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Researchers Develop Solid But Flexible Electrolyte For Bendable Batteries

Unknown Lamer posted about 2 years ago | from the stretch-armstrong-2.0 dept.

Power 41

hypnosec writes "Korean scientists have developed a 'fluid-like' polymer electrolyte used in lithium-ion batteries that would pave way for flexible batteries and flexible smartphones. The discovery was made by a joint team of researchers that was led by Professor Lee Sang-young of Ulsan National Institute of Science and Technology. The new electrolyte, though flexible, is made of solid materials hence making the batteries more stable than the lithium-ion batteries used today." Paper, but full text is paywalled.

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Why do we need flexible phones? (3, Interesting)

Yarhj (1305397) | about 2 years ago | (#42602451)

I've seen flexible phones given as the justification for dozens of research projects over the last few years, but does anyone actually want them? I have no real need or desire to roll my phone up and put it in my pocket -- it would just fit worse than it does now. I'd much rather have a battery that lasts through an entire day.

Re:Why do we need flexible phones? (1)

djsmiley (752149) | about 2 years ago | (#42602541)

If they don't shatter when you drop them, I can see that being a plus for many people..... however its not for me. I don't drop my stuff :D

Re:Why do we need flexible phones? (4, Informative)

ledow (319597) | about 2 years ago | (#42603483)

I drop every gadget I've ever owned. Some of them multiple times every day. And I mean, drop, as in pull something out of my pocket and my satnav/phone/etc. goes flying out with it at high speed and whacks against a wall and then hits the floor.

I have yet to actually BREAK a gadget like that. I have scratched screens slightly but never to the point they were unusable. Hell, most of my gadgets end up going through the washing machine and dryer at least once in their life.

A flexible phone just seems to have other ways to break it - flexing it too far, applying pressure at odd angles when flexed, etc. Unless I can actually fold it like paper, it's going to have a point where it breaks. And if I can fold it like paper, then it's going to have to suffer what a piece of paper (like a receipt) can go through in the bottom of your pocket afresh EVERY DAY without problems.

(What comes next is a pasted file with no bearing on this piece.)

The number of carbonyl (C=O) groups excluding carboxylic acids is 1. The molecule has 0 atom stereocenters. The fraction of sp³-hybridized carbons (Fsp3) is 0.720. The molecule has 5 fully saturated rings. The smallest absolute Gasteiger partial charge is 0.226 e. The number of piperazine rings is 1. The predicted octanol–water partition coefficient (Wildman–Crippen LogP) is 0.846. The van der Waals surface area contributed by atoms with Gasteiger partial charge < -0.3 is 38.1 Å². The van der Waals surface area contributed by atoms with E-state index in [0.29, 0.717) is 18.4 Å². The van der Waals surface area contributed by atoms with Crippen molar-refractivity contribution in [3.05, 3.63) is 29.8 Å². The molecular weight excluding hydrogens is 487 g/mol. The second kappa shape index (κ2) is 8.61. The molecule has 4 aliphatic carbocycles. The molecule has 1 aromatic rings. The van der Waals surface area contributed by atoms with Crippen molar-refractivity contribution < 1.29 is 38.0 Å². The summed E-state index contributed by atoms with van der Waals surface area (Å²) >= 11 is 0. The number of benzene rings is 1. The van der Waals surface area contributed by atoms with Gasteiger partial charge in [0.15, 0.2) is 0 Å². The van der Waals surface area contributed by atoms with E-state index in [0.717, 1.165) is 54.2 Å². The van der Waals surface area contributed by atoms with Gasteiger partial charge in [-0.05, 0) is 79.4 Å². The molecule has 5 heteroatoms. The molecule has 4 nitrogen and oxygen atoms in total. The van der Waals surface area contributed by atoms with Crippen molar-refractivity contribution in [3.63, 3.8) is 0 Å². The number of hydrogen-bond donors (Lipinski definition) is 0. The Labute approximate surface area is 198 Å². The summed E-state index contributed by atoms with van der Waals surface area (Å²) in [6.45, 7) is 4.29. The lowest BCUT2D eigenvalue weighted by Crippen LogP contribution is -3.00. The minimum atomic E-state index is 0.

Hell, most paper receipts in my pocket don't last 24 hours without tearing or being so folded and smudged that they are unreadable. I can't imagine a plastic device of any material tolerating that at all.

If a phone is "flexible", it has to be VERY flexible. Almost ridiculously flexible. I don't think this generation or even the next of flexible gadgets will be. But if it's solid, it only has to be quite solid, and have a little band of rubber in the right place and it's nigh-on invincible in daily use, and we already know how to do that (whether manufacturer's BOTHER to do it is another matter, I'm still waiting for a laptop with decent hinges on the screen because that's killed every laptop I've ever owned).

I honestly don't think that if I took one of these "flexible" phones and tried to fold it in half along a sharp crease that it would work afterwards. And that's exactly the kind of thing that would happen in my pocket with my large bunch of keys, wallet, GPS, etc. in it at various times of the day.

All being flexible does is give you ways to put even more pressure on the materials. Solid devices cannot occupy each other's spaces, and internal materials are protected by an external core (which means only half your things have to be able to take abuse).